The Pandemic Is Redefining What It Means to Be Able to Work Remotely
The transition to remote work was an overnight revolution for businesses and workers.
In the U.S., just 25% of workers worked from home at least occasionally in 2018, with only 2% working exclusively from home five or more days a week. As of the beginning of April 2020, an estimated 62% of American workers had worked remotely in response to the pandemic. The shift in the U.K. has been similarly sudden and dramatic, with the number of employed workers doing their jobs remotely full time having grown from 7% prior to the pandemic, to 55% in mid-May.
The first half of this year also proved the ability of remote work to really work. Fully 56% of remote workers needed to be in a specific place in order to do their job prior to the pandemic. The pandemic forced these workers to adapt, and one of the lasting legacies may be rethinking what jobs can be done remotely for the long term.
Technology Hasn’t Fully Solved for What’s Lost Without In-Person Communication
The core challenge of remote work is communication.
Eighty percent have experienced some disadvantage of remote work relating to communication, and 55% identified not being able to communicate in person as one of their top three challenges.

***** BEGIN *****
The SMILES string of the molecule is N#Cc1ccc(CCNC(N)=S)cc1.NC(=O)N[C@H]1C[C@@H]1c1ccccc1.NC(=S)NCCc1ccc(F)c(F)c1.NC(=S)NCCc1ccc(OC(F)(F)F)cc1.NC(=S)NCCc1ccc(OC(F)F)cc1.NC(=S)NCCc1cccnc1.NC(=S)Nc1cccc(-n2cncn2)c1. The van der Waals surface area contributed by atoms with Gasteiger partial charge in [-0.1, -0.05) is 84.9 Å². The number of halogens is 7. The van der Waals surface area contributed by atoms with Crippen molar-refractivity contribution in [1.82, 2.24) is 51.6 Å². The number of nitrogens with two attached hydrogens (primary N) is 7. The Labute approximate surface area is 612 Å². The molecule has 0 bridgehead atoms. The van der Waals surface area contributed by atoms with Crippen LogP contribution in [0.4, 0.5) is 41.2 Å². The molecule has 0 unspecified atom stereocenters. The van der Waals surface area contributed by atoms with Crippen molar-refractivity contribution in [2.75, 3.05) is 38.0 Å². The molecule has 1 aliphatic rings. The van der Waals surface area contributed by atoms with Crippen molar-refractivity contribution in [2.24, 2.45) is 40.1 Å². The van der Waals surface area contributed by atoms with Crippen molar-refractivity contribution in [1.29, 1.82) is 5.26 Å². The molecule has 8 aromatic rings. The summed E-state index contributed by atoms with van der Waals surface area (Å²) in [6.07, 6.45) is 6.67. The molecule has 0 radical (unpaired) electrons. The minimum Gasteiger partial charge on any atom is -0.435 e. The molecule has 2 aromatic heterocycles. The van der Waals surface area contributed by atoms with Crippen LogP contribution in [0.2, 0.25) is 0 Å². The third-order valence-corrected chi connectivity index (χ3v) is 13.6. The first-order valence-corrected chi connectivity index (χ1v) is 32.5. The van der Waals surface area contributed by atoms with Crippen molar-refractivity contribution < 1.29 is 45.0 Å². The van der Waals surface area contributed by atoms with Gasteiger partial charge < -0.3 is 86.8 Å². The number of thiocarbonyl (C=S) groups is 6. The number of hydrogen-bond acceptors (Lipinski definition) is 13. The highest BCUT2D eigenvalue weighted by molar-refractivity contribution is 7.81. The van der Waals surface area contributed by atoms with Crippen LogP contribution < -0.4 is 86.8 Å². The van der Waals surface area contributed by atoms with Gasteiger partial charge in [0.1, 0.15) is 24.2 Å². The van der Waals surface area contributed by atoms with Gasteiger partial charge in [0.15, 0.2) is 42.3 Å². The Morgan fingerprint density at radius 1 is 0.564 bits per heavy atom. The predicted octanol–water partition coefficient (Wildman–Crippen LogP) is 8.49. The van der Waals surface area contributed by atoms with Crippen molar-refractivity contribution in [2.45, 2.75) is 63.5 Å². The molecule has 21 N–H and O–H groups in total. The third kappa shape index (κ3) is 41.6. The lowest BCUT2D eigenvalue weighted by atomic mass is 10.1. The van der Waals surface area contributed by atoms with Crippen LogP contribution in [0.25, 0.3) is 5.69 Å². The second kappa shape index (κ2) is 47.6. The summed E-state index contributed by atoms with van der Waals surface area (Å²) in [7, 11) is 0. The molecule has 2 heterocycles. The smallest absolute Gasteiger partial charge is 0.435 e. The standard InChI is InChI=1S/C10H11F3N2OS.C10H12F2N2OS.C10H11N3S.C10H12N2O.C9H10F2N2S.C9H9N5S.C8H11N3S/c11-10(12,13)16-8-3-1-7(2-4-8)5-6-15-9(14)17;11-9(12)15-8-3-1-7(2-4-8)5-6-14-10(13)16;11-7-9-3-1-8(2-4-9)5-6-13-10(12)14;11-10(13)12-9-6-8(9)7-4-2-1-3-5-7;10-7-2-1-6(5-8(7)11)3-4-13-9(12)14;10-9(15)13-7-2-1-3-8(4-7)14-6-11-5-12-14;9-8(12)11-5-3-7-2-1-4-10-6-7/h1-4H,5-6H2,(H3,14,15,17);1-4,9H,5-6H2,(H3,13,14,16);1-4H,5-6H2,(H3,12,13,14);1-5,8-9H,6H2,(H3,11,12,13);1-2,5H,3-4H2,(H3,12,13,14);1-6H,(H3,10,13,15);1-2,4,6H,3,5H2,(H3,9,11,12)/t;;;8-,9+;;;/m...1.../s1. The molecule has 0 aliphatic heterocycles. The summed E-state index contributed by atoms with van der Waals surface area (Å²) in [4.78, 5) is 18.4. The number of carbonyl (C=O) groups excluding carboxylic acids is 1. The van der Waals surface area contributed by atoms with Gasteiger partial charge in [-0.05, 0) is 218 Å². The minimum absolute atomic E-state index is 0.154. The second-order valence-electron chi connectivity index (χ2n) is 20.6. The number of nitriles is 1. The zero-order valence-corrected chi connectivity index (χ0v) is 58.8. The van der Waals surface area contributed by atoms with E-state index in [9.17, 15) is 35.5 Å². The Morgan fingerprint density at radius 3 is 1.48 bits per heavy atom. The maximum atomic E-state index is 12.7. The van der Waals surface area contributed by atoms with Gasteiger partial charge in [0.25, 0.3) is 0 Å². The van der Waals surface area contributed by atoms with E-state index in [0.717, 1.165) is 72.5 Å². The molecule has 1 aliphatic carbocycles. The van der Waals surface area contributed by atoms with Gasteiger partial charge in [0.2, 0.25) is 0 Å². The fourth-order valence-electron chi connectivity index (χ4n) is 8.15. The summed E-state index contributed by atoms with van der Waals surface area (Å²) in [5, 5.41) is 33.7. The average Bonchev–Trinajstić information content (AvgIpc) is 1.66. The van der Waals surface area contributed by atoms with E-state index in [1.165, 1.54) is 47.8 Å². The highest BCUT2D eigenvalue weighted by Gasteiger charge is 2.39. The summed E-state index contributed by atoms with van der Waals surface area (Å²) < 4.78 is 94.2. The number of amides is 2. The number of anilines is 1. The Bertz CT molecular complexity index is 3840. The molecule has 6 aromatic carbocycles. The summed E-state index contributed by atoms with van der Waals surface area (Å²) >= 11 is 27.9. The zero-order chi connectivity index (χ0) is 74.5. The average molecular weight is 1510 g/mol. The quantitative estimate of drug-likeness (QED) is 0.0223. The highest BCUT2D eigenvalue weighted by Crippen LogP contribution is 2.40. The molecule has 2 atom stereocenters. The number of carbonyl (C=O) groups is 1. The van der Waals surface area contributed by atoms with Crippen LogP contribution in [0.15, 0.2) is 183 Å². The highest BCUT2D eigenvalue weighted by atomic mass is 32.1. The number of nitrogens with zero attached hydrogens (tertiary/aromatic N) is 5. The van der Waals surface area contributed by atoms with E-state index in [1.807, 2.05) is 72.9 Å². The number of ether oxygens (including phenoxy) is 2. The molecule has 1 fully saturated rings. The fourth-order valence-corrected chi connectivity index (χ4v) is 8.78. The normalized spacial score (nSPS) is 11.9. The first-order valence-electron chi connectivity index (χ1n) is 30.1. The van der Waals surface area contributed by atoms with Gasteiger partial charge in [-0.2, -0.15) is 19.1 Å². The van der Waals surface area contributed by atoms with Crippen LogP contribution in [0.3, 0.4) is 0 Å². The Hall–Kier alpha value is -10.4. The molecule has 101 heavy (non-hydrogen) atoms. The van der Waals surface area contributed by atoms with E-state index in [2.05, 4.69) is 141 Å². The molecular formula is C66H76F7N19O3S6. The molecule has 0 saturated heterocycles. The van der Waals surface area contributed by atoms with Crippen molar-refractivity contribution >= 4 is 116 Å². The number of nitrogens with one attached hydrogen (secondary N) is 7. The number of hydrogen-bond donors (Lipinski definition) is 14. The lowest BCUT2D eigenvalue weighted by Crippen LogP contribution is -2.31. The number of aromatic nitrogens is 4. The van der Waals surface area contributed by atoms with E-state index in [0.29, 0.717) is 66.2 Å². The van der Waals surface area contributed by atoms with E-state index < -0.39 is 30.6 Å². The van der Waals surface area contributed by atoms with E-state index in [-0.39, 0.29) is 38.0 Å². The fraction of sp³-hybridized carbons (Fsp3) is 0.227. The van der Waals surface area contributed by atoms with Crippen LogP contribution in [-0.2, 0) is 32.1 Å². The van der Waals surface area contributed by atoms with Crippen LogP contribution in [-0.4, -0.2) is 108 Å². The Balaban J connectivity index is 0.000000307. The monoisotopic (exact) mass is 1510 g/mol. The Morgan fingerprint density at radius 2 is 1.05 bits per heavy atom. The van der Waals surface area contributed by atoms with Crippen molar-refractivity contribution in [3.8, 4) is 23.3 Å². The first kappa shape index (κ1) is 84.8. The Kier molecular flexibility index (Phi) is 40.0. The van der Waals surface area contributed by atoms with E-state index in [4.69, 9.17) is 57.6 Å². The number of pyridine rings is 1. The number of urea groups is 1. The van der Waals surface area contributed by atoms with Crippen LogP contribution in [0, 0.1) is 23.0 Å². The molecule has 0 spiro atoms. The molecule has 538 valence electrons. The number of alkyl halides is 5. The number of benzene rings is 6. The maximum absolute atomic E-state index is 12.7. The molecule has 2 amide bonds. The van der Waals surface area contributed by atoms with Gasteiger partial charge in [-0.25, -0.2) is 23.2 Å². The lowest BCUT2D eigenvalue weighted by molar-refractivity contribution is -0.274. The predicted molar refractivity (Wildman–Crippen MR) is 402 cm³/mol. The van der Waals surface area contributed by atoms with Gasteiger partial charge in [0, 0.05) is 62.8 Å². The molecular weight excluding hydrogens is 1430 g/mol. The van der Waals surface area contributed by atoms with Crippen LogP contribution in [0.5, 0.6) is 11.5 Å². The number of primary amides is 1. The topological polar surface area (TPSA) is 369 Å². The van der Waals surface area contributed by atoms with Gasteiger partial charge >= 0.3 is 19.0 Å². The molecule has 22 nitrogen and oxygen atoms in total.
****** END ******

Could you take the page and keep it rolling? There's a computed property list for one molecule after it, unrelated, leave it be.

Despite these difficulties, the overall experience of technology, so much of which is designed to facilitate remote communication, has been positive.
Remote Work Has Been A Net-Benefit Despite Its Challenges, And Workers Don’t Want to Give Up What They’ve Gained
Most don’t miss their old normal.
Eighty-five percent have found advantages in remote work that make for a better work/life balance, but 41% have also found it difficult to separate work and home. Three out of five (61%) are worried as remote work continues, they’ll be expected to be even more reachable outside of normal business hours.
Despite that tension, the advantages of remote work overcome the disadvantages for many. Eighty percent of remote workers feel healthier, less tired, more human or more connected to their family since transitioning to remote work.